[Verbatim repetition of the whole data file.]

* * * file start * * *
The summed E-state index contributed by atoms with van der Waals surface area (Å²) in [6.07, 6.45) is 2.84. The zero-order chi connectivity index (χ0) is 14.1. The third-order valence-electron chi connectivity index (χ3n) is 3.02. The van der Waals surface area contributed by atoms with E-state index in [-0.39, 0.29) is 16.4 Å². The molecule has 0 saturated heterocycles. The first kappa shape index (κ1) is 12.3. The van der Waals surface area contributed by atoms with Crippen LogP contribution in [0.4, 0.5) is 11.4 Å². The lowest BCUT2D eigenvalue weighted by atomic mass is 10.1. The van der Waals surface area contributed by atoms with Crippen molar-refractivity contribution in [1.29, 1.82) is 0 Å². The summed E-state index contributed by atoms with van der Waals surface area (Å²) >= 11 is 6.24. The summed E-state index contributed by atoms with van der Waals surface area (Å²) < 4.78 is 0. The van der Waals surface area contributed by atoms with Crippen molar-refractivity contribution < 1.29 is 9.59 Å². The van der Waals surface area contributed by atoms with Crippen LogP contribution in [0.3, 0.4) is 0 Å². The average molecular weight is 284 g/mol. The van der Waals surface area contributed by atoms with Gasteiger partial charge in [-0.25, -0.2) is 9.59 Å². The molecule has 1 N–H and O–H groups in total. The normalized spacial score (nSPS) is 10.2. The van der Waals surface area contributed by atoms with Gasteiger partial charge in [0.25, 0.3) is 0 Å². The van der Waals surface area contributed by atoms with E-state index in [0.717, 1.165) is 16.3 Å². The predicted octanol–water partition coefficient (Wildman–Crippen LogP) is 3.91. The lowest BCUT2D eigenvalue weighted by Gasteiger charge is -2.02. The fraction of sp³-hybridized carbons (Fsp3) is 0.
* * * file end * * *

The summed E-state index contributed by atoms with van der Waals surface area (Å²) in [6.07, 6.45) is 2.84. The zero-order chi connectivity index (χ0) is 14.1. The third-order valence-electron chi connectivity index (χ3n) is 3.02. The van der Waals surface area contributed by atoms with E-state index in [-0.39, 0.29) is 16.4 Å². The molecule has 0 saturated heterocycles. The first kappa shape index (κ1) is 12.3. The van der Waals surface area contributed by atoms with Crippen LogP contribution in [0.4, 0.5) is 11.4 Å². The lowest BCUT2D eigenvalue weighted by atomic mass is 10.1. The van der Waals surface area contributed by atoms with Crippen molar-refractivity contribution in [1.29, 1.82) is 0 Å². The summed E-state index contributed by atoms with van der Waals surface area (Å²) >= 11 is 6.24. The summed E-state index contributed by atoms with van der Waals surface area (Å²) < 4.78 is 0. The van der Waals surface area contributed by atoms with Crippen molar-refractivity contribution < 1.29 is 9.59 Å². The van der Waals surface area contributed by atoms with Crippen LogP contribution in [0.3, 0.4) is 0 Å². The average molecular weight is 284 g/mol. The van der Waals surface area contributed by atoms with Gasteiger partial charge in [-0.25, -0.2) is 9.59 Å². The molecule has 1 N–H and O–H groups in total. The normalized spacial score (nSPS) is 10.2. The van der Waals surface area contributed by atoms with Gasteiger partial charge in [0.25, 0.3) is 0 Å². The van der Waals surface area contributed by atoms with E-state index in [0.717, 1.165) is 16.3 Å². The predicted octanol–water partition coefficient (Wildman–Crippen LogP) is 3.91. The lowest BCUT2D eigenvalue weighted by Gasteiger charge is -2.02. The fraction of sp³-hybridized carbons (Fsp3) is 0.